The two dissenting Justices got it mostly right:
Justice Robert Rucker, a Gary native, and Justice Brent Dickson, a Hobart native, dissented from the ruling, saying the court’s decision runs afoul of the Fourth Amendment of the U.S. Constitution.
“In my view the majority sweeps with far too broad a brush by essentially telling Indiana citizens that government agents may now enter their homes illegally — that is, without the necessity of a warrant, consent or exigent circumstances,” Rucker said. “I disagree.”
Rucker and Dickson suggested if the court had limited its permission for police entry to domestic violence situations they would have supported the ruling.
But Dickson said, “The wholesale abrogation of the historic right of a person to reasonably resist unlawful police entry into his dwelling is unwarranted and unnecessarily broad.”
I say mostly right because they indicated that in the case of domestic violence, they too were willing to throw the 4th amendment under the bus.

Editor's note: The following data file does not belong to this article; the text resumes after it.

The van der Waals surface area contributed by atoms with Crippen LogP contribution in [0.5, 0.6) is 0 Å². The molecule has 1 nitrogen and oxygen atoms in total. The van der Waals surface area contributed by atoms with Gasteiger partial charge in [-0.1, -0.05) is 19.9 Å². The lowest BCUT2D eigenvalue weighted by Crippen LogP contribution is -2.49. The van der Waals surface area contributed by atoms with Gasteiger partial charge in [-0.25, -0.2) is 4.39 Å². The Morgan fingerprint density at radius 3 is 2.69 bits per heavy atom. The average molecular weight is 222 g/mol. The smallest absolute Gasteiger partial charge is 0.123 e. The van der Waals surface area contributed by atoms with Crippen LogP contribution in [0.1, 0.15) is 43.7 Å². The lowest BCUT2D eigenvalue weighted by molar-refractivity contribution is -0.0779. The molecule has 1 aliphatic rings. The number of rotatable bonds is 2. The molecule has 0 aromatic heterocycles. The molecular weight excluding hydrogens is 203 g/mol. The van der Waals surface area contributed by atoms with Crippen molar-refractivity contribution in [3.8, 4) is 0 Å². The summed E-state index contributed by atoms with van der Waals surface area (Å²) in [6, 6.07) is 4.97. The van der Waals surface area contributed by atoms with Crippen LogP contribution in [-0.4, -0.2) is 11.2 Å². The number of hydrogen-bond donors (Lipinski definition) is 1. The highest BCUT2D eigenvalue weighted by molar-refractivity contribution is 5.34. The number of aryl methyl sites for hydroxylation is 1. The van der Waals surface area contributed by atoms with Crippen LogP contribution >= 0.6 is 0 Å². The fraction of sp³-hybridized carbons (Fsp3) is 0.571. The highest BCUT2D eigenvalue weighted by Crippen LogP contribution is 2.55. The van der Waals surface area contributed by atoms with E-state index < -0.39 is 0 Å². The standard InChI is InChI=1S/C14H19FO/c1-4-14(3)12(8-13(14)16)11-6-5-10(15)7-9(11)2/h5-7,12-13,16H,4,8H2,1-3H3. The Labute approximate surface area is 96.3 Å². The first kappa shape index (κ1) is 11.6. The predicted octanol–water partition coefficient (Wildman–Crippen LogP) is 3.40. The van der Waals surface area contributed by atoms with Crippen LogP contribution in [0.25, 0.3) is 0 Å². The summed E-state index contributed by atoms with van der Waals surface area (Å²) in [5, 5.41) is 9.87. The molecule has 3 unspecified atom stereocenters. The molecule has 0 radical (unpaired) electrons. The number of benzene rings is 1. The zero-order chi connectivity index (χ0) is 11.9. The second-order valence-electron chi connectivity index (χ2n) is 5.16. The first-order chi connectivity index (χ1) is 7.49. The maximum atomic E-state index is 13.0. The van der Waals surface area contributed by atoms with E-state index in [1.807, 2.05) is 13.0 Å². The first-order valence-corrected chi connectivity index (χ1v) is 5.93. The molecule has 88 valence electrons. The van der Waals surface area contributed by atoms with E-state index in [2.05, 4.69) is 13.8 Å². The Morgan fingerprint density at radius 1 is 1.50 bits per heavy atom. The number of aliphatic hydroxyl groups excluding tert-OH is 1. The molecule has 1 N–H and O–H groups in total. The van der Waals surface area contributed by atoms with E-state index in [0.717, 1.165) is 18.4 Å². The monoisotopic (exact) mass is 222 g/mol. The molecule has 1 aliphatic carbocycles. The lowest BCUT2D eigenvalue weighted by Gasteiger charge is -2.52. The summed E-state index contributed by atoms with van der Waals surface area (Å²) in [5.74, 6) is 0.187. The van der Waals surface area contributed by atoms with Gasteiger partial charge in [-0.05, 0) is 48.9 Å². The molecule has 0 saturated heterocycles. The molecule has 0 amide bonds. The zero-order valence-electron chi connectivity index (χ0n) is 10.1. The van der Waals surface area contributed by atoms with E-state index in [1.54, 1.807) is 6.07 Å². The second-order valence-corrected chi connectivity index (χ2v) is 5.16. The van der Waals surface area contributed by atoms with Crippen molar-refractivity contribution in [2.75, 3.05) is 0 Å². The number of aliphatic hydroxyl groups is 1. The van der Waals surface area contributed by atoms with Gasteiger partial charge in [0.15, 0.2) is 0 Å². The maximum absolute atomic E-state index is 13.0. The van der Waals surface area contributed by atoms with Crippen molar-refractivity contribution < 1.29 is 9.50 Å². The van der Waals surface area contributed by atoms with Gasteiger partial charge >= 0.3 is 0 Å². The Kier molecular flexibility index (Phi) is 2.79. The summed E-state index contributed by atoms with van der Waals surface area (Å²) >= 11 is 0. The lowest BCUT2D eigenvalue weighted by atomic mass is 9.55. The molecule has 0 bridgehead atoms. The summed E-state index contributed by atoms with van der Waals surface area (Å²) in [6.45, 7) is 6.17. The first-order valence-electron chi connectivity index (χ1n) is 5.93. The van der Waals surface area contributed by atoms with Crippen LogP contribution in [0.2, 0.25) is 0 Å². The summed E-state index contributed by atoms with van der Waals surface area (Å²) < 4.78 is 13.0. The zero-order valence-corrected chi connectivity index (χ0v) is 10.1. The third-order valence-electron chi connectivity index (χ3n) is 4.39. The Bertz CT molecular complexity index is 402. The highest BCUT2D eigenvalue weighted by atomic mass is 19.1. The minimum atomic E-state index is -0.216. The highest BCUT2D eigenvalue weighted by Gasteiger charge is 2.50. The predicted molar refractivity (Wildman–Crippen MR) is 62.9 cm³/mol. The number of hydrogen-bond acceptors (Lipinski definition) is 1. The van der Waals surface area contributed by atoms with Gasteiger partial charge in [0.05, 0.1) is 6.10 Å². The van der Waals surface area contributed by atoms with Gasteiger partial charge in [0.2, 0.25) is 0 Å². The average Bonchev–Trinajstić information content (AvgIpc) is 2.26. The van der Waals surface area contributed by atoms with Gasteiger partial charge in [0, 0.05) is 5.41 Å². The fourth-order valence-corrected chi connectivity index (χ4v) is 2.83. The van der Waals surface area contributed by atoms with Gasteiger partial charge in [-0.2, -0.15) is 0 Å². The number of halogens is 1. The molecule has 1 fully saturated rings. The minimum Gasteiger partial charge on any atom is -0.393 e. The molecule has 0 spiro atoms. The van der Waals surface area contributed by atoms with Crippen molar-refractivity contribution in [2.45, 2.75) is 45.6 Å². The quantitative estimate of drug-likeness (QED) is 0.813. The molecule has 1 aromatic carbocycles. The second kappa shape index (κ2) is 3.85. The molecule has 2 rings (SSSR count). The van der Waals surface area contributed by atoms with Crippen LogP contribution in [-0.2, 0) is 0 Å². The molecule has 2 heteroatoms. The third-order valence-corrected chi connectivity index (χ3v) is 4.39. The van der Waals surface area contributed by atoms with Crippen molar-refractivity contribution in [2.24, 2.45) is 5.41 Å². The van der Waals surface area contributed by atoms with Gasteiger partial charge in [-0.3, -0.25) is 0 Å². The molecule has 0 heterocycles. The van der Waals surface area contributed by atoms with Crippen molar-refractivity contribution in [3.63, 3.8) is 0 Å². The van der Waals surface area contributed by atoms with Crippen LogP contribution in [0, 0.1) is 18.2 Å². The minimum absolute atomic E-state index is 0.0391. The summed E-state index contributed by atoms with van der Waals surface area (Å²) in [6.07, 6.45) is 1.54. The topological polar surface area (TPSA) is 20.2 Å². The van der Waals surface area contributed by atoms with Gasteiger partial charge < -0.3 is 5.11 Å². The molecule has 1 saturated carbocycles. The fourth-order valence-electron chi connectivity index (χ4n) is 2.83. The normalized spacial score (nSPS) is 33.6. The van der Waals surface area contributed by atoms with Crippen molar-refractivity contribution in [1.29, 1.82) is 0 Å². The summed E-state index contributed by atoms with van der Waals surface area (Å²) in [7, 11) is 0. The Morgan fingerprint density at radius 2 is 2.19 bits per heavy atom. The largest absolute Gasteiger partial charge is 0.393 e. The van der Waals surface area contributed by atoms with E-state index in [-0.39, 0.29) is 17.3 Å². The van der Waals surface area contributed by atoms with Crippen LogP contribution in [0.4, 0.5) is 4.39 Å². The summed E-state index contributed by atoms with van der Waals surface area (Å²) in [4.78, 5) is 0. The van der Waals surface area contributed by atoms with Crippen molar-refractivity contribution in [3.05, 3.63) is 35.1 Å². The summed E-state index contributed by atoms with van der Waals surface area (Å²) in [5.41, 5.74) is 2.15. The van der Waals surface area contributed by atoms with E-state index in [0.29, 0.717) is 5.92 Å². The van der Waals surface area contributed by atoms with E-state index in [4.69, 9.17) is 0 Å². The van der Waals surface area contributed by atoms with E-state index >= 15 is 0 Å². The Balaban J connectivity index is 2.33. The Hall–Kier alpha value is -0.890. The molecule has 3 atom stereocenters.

How does one say “it runs afoul of the Fourth Amendment” and then later agree to a partial abrogation of the 4th under certain circumstances? What part of “shall not be violated” don’t they understand? It doesn’t say “shall not be violated except in case of domestic violence” does it?
Oh, and just to point out that this likely isn’t an outlier for this crew:
This is the second major Indiana Supreme Court ruling this week involving police entry into a home.
On Tuesday, the court said police serving a warrant may enter a home without knocking if officers decide circumstances justify it. Prior to that ruling, police serving a warrant would have to obtain a judge’s permission to enter without knocking.
Because, you know, it would be just asking too much to have the police actually justify a no-knock entrance to a judge, wouldn’t it?
And you wonder why you have to constantly protect your rights daily from attacks within?
This is why.